Next, make sure you upload the three graphics required for the showcase page:
Cover photo: This should reflect the product, service, or market segment being showcased. Consider using a cover photo that is the same, or similar one used on the corresponding landing page on your site. The image file must be a PNG, JPEG, or GIF file that is 2MB or smaller, with dimensions of 974 x 330 pixels or larger. You can crop the photo after upload.
Logo: We recommend using your approved corporate logo without alteration. We never recommend altering your brand logo for any reason including showcase pages. The image file must be a PNG, JPEG, or GIF file that is 2MB or smaller. The image will automatically be resized so 100 x 60 pixels.
- Square Logo: This is the graphic that appears on your company page, next to the name of your showcase page. This graphic should in some way represent the showcase page. The image file must be a PNG, JPEG, or GIF file that is 2MB or smaller. The image will automatically be resized so 50 x 50 pixels. The image size is small, so simple images tend to work better than complex ones.
6: Content to Share on Showcase Pages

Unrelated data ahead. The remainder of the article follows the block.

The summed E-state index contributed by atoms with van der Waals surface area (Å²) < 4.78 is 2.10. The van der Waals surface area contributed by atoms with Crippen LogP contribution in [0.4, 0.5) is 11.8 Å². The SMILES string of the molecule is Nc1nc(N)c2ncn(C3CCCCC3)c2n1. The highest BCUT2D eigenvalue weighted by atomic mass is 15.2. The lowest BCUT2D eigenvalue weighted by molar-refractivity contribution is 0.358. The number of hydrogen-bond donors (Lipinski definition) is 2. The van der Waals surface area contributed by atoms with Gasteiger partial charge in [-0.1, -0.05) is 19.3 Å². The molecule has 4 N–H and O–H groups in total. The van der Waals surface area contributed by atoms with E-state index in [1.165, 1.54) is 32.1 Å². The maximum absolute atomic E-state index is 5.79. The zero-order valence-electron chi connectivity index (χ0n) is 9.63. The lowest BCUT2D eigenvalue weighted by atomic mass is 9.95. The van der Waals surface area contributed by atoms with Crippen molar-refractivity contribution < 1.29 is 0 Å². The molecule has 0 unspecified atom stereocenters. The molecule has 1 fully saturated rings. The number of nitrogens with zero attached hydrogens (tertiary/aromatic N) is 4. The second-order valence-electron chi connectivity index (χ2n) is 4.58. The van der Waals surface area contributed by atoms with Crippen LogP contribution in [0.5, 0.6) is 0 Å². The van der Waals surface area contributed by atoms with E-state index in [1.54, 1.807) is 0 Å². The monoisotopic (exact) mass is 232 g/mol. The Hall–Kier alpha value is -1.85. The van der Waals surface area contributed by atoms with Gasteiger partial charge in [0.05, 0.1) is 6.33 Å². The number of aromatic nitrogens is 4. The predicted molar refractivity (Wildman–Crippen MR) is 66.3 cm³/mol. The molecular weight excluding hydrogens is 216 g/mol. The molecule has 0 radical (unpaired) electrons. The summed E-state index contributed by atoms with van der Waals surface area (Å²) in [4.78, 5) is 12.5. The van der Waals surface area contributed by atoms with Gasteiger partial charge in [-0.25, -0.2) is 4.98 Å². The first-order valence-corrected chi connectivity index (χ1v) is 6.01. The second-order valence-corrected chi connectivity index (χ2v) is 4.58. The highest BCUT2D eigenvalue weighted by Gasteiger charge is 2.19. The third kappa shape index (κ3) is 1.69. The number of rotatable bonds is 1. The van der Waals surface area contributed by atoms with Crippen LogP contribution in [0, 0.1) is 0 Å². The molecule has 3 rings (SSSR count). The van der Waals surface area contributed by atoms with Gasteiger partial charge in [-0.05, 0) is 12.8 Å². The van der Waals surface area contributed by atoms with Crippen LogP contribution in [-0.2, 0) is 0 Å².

You can post whatever type of content you choose on your showcase pages. We typically recommend posting original content, or content curated from your customer base about your products and services (such as use case videos, and testimonials). After all, you want your showcase pages to showcase your products, services, and knowledge. In many circumstances, showcase pages might not be the best place to post curated content unless it's curated from partner organizations.
If your employees and thought leaders are active participants in, or manage a LinkedIn group that tightly aligns with the focus of the showcase page, consider featuring that group on your showcase page. However, that may leave you with less control over the content that appears on your showcase page.